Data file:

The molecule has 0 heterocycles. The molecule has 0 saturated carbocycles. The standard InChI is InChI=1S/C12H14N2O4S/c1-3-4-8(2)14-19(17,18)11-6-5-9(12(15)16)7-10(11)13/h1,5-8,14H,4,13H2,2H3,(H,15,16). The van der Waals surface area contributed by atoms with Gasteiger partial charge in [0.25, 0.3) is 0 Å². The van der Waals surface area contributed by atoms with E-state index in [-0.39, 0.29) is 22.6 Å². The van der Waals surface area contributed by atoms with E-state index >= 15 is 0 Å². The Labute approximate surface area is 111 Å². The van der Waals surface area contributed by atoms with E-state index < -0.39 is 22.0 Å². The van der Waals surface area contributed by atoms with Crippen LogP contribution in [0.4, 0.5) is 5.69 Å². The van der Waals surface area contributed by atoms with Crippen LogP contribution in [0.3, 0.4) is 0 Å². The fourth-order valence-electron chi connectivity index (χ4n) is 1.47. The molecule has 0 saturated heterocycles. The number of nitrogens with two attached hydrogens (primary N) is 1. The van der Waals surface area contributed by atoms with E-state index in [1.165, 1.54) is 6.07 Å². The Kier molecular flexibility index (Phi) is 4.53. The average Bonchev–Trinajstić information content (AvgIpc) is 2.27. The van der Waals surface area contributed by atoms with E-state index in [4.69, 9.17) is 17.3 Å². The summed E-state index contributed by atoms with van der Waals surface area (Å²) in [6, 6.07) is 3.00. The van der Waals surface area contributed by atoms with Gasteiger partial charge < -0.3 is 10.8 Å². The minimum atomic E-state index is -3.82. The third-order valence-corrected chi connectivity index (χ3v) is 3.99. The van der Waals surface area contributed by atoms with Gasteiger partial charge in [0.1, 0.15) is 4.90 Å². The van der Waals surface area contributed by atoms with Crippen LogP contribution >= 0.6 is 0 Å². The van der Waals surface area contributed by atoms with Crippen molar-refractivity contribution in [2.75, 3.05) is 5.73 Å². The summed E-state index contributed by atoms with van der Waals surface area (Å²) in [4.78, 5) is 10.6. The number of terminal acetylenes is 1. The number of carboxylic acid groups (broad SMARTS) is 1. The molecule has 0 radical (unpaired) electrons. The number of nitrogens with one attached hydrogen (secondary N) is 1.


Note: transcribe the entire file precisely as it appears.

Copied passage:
The molecule has 0 heterocycles. The molecule has 0 saturated carbocycles. The standard InChI is InChI=1S/C12H14N2O4S/c1-3-4-8(2)14-19(17,18)11-6-5-9(12(15)16)7-10(11)13/h1,5-8,14H,4,13H2,2H3,(H,15,16). The van der Waals surface area contributed by atoms with Gasteiger partial charge in [0.25, 0.3) is 0 Å². The van der Waals surface area contributed by atoms with E-state index in [-0.39, 0.29) is 22.6 Å². The van der Waals surface area contributed by atoms with E-state index >= 15 is 0 Å². The Labute approximate surface area is 111 Å². The van der Waals surface area contributed by atoms with E-state index < -0.39 is 22.0 Å². The van der Waals surface area contributed by atoms with Crippen LogP contribution in [0.4, 0.5) is 5.69 Å². The van der Waals surface area contributed by atoms with Crippen LogP contribution in [0.3, 0.4) is 0 Å². The fourth-order valence-electron chi connectivity index (χ4n) is 1.47. The molecule has 0 saturated heterocycles. The number of nitrogens with two attached hydrogens (primary N) is 1. The van der Waals surface area contributed by atoms with E-state index in [1.165, 1.54) is 6.07 Å². The Kier molecular flexibility index (Phi) is 4.53. The average Bonchev–Trinajstić information content (AvgIpc) is 2.27. The van der Waals surface area contributed by atoms with E-state index in [4.69, 9.17) is 17.3 Å². The summed E-state index contributed by atoms with van der Waals surface area (Å²) in [6, 6.07) is 3.00. The van der Waals surface area contributed by atoms with Gasteiger partial charge < -0.3 is 10.8 Å². The minimum atomic E-state index is -3.82. The third-order valence-corrected chi connectivity index (χ3v) is 3.99. The van der Waals surface area contributed by atoms with Gasteiger partial charge in [0.1, 0.15) is 4.90 Å². The van der Waals surface area contributed by atoms with Crippen LogP contribution >= 0.6 is 0 Å². The van der Waals surface area contributed by atoms with Crippen molar-refractivity contribution in [2.75, 3.05) is 5.73 Å². The summed E-state index contributed by atoms with van der Waals surface area (Å²) in [4.78, 5) is 10.6. The number of terminal acetylenes is 1. The number of carboxylic acid groups (broad SMARTS) is 1. The molecule has 0 radical (unpaired) electrons. The number of nitrogens with one attached hydrogen (secondary N) is 1.